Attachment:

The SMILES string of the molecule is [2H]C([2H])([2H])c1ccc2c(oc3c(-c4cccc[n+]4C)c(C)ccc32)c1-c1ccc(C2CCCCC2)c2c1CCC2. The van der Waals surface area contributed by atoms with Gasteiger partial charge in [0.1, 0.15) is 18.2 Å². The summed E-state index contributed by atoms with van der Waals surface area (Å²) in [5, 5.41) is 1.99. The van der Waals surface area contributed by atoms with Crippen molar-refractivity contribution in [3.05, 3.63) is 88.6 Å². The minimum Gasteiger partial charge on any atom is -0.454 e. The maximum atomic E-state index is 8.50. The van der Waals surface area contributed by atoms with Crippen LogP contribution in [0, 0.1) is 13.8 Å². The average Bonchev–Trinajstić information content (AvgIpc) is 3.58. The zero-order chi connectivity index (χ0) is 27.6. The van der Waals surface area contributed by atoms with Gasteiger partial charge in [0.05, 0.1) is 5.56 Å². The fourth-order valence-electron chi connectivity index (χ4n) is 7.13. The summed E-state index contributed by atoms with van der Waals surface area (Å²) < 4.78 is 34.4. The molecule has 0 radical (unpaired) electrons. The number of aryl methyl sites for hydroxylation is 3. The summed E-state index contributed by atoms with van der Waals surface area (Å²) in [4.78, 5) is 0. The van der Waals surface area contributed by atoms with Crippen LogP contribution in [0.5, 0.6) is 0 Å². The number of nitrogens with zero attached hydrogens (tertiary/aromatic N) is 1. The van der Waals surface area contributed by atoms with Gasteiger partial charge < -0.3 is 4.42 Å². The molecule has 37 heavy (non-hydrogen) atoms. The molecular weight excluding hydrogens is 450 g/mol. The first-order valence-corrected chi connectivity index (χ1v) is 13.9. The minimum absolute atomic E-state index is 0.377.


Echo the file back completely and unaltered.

The SMILES string of the molecule is [2H]C([2H])([2H])c1ccc2c(oc3c(-c4cccc[n+]4C)c(C)ccc32)c1-c1ccc(C2CCCCC2)c2c1CCC2. The van der Waals surface area contributed by atoms with Gasteiger partial charge in [0.1, 0.15) is 18.2 Å². The summed E-state index contributed by atoms with van der Waals surface area (Å²) in [5, 5.41) is 1.99. The van der Waals surface area contributed by atoms with Crippen molar-refractivity contribution in [3.05, 3.63) is 88.6 Å². The minimum Gasteiger partial charge on any atom is -0.454 e. The maximum atomic E-state index is 8.50. The van der Waals surface area contributed by atoms with Crippen LogP contribution in [0, 0.1) is 13.8 Å². The average Bonchev–Trinajstić information content (AvgIpc) is 3.58. The zero-order chi connectivity index (χ0) is 27.6. The van der Waals surface area contributed by atoms with Gasteiger partial charge in [0.05, 0.1) is 5.56 Å². The fourth-order valence-electron chi connectivity index (χ4n) is 7.13. The summed E-state index contributed by atoms with van der Waals surface area (Å²) < 4.78 is 34.4. The molecule has 0 radical (unpaired) electrons. The number of aryl methyl sites for hydroxylation is 3. The summed E-state index contributed by atoms with van der Waals surface area (Å²) in [4.78, 5) is 0. The van der Waals surface area contributed by atoms with Crippen LogP contribution in [0.5, 0.6) is 0 Å². The number of nitrogens with zero attached hydrogens (tertiary/aromatic N) is 1. The van der Waals surface area contributed by atoms with Gasteiger partial charge < -0.3 is 4.42 Å². The molecule has 37 heavy (non-hydrogen) atoms. The molecular weight excluding hydrogens is 450 g/mol. The first-order valence-corrected chi connectivity index (χ1v) is 13.9. The minimum absolute atomic E-state index is 0.377.